Take a glance at my major: Nonprofit Administration. hmm..sounds legit but, what does that really mean? Well, they are preparing me to lead, administer, and operate a nonprofit company. I would say that 98% of the people who ask me what I'm going to do with my degree have the same response: "oh, you're not going to have any money!" or "really? you can study that and get a degree?" Awesome. That makes me feel great. So, while I have a major and am working toward a goal, (getting a degree) my plans are still murky. There are so many different directions I could go upon graduation and I don't feel a strong pull toward any one thing.
But, what I take comfort in is that I know God is in this plan. I know he is leading me towards something greater than what I'm doing now. Lindenwood is a great place to learn and get prepared for the next phase in my life. While I'm still not sure about the answer to that infamous question, I know that I trust God.
Really, isn't that a better answer to the question?? I could say whatever I wanted but, shouldn't God be in on my dreams and goals? Shouldn't he be the one in control?

Monday, February 25, 2008

The Electoral College

This November, I will vote in my first presidential election. Yes, I'm excited. As a result of this new civic responsibility, I am trying to become an informed voter. As I'm reading about candidates and polls and primary results, I am remembering this thing called the "electoral college" that we learned about in 9th grade.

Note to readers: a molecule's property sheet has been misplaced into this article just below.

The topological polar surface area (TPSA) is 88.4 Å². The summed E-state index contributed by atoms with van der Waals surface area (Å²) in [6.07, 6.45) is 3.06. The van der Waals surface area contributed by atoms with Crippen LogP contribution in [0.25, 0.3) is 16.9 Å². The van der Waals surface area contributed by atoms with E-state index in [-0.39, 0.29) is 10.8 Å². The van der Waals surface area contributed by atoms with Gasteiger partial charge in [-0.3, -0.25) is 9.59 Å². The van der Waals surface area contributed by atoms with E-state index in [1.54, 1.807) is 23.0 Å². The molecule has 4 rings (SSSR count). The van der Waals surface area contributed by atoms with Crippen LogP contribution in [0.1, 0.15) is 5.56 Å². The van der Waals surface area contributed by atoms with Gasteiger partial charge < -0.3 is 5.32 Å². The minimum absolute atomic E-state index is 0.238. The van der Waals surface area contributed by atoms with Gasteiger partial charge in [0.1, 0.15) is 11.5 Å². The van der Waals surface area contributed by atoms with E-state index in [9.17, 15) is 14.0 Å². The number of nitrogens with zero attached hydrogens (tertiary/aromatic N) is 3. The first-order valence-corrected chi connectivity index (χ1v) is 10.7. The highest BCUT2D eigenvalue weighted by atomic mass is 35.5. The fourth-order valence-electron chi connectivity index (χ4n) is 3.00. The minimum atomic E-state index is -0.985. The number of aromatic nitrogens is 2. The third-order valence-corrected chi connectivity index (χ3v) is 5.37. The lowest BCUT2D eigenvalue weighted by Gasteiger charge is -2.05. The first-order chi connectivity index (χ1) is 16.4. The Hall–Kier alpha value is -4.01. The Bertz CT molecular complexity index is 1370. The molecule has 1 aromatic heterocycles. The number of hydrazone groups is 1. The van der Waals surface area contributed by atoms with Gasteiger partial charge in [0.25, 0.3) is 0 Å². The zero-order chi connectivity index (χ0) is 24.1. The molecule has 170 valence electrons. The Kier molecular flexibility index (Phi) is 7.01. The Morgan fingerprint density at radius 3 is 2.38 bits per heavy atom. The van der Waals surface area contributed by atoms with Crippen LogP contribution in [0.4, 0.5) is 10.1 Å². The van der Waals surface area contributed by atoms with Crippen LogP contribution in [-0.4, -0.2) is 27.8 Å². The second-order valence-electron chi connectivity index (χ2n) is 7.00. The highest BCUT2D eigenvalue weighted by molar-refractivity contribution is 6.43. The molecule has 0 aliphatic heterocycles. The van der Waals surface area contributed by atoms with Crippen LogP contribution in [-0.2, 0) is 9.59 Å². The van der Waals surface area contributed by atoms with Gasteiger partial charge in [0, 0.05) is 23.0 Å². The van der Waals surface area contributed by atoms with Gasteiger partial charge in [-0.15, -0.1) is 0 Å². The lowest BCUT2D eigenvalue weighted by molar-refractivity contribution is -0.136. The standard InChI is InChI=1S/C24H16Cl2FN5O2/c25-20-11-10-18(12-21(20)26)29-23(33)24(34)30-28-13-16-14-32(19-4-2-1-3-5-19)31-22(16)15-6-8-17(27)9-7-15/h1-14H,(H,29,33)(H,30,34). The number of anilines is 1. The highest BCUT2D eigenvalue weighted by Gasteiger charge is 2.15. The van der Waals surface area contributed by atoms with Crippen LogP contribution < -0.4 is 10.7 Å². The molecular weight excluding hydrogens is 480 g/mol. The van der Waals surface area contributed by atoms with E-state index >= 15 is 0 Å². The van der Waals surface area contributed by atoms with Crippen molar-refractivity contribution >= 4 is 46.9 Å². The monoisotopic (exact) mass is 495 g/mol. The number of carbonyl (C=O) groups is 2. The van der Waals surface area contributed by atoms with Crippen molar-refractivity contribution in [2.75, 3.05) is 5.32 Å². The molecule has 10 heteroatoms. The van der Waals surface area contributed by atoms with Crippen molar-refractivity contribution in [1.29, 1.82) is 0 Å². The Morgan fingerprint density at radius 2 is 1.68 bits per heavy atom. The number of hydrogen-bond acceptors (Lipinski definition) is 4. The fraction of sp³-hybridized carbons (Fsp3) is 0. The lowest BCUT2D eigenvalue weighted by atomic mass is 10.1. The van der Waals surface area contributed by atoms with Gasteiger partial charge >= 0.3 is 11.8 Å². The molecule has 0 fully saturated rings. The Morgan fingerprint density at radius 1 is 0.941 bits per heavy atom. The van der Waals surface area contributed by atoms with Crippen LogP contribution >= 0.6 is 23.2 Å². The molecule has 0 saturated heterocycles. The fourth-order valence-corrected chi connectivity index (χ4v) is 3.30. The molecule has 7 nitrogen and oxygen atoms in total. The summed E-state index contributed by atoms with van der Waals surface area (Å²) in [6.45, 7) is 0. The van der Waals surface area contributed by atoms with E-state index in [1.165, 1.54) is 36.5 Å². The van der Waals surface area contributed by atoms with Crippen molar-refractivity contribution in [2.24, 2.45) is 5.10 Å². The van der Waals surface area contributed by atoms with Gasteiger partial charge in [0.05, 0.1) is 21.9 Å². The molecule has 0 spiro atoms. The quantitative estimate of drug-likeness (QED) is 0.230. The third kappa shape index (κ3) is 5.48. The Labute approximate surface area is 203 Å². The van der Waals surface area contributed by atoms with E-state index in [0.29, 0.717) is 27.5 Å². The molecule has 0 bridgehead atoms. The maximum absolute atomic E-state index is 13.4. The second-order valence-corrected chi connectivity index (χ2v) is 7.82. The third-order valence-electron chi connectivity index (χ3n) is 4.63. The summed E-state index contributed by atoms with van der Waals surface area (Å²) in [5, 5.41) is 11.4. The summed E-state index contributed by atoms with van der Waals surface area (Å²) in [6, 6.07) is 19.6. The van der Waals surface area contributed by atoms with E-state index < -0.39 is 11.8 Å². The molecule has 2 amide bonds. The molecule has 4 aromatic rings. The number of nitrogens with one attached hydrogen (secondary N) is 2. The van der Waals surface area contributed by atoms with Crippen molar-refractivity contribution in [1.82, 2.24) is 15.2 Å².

Here is my frustration (which i'm sure that A LOT of people have thought about):
Why do we still have the electoral college?
I understand that the electoral college served it's purpose back in the day. However, we are an educated nation. Are we not capable of electing a president purely on the popular vote?
I could go on but, I'm interested to hear what Caldwell and my bro and especially my cousin have to say about this!

link issues

the links to my friends who have blogs don't work.

this will be fixed shortly.

Sunday, February 17, 2008

Striving to answer Yali's question

I am taking an anthropology class regarding social and cultural change and am loving it. We are reading "Guns, Germs, and Steel" by Jared Diamond and "Non-Zero" by Robert Wright...both excellent books.
In this class we are striving to answer one question: Why did wealth and power become distributed as they now are, rather than in some other way? For some, this may seem like an easy question with a few simple answers. To others, like myself, it may inspire quite a bit of thought. I don't believe the answer is simple at all. At the least, the answer requires one to review thousands upon thousands of years of human history; quite a daunting task.